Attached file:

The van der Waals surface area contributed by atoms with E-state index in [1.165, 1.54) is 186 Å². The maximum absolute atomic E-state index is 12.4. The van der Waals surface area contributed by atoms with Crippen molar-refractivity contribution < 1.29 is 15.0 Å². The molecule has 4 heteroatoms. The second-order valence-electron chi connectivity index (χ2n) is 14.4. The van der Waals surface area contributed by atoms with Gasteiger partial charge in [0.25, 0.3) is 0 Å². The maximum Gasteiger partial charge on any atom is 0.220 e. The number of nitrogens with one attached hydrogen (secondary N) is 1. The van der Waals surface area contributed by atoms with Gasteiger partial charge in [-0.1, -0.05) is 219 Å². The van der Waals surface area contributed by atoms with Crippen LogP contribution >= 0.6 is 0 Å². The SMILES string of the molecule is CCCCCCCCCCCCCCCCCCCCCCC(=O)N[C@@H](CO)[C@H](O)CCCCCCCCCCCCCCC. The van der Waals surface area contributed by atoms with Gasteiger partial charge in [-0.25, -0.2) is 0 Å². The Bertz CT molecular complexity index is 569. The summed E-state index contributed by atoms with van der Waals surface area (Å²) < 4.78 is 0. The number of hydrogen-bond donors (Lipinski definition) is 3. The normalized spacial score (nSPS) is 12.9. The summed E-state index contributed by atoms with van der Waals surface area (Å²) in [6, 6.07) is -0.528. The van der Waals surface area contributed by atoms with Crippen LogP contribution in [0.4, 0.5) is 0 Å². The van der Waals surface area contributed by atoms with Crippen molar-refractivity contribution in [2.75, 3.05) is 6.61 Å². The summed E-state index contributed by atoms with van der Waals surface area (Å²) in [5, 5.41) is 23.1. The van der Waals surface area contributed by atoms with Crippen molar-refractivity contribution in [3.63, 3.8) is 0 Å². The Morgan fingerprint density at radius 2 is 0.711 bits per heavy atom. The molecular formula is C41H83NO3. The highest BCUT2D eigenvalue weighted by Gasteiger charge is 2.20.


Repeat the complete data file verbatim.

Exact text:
The van der Waals surface area contributed by atoms with E-state index in [1.165, 1.54) is 186 Å². The maximum absolute atomic E-state index is 12.4. The van der Waals surface area contributed by atoms with Crippen molar-refractivity contribution < 1.29 is 15.0 Å². The molecule has 4 heteroatoms. The second-order valence-electron chi connectivity index (χ2n) is 14.4. The van der Waals surface area contributed by atoms with Gasteiger partial charge in [0.25, 0.3) is 0 Å². The maximum Gasteiger partial charge on any atom is 0.220 e. The number of nitrogens with one attached hydrogen (secondary N) is 1. The van der Waals surface area contributed by atoms with Gasteiger partial charge in [-0.1, -0.05) is 219 Å². The van der Waals surface area contributed by atoms with Crippen LogP contribution >= 0.6 is 0 Å². The SMILES string of the molecule is CCCCCCCCCCCCCCCCCCCCCCC(=O)N[C@@H](CO)[C@H](O)CCCCCCCCCCCCCCC. The van der Waals surface area contributed by atoms with Gasteiger partial charge in [-0.25, -0.2) is 0 Å². The Bertz CT molecular complexity index is 569. The summed E-state index contributed by atoms with van der Waals surface area (Å²) < 4.78 is 0. The number of hydrogen-bond donors (Lipinski definition) is 3. The normalized spacial score (nSPS) is 12.9. The summed E-state index contributed by atoms with van der Waals surface area (Å²) in [6, 6.07) is -0.528. The van der Waals surface area contributed by atoms with Crippen LogP contribution in [0.4, 0.5) is 0 Å². The van der Waals surface area contributed by atoms with Crippen molar-refractivity contribution in [2.75, 3.05) is 6.61 Å². The summed E-state index contributed by atoms with van der Waals surface area (Å²) in [5, 5.41) is 23.1. The van der Waals surface area contributed by atoms with Crippen molar-refractivity contribution in [3.63, 3.8) is 0 Å². The Morgan fingerprint density at radius 2 is 0.711 bits per heavy atom. The molecular formula is C41H83NO3. The highest BCUT2D eigenvalue weighted by Gasteiger charge is 2.20.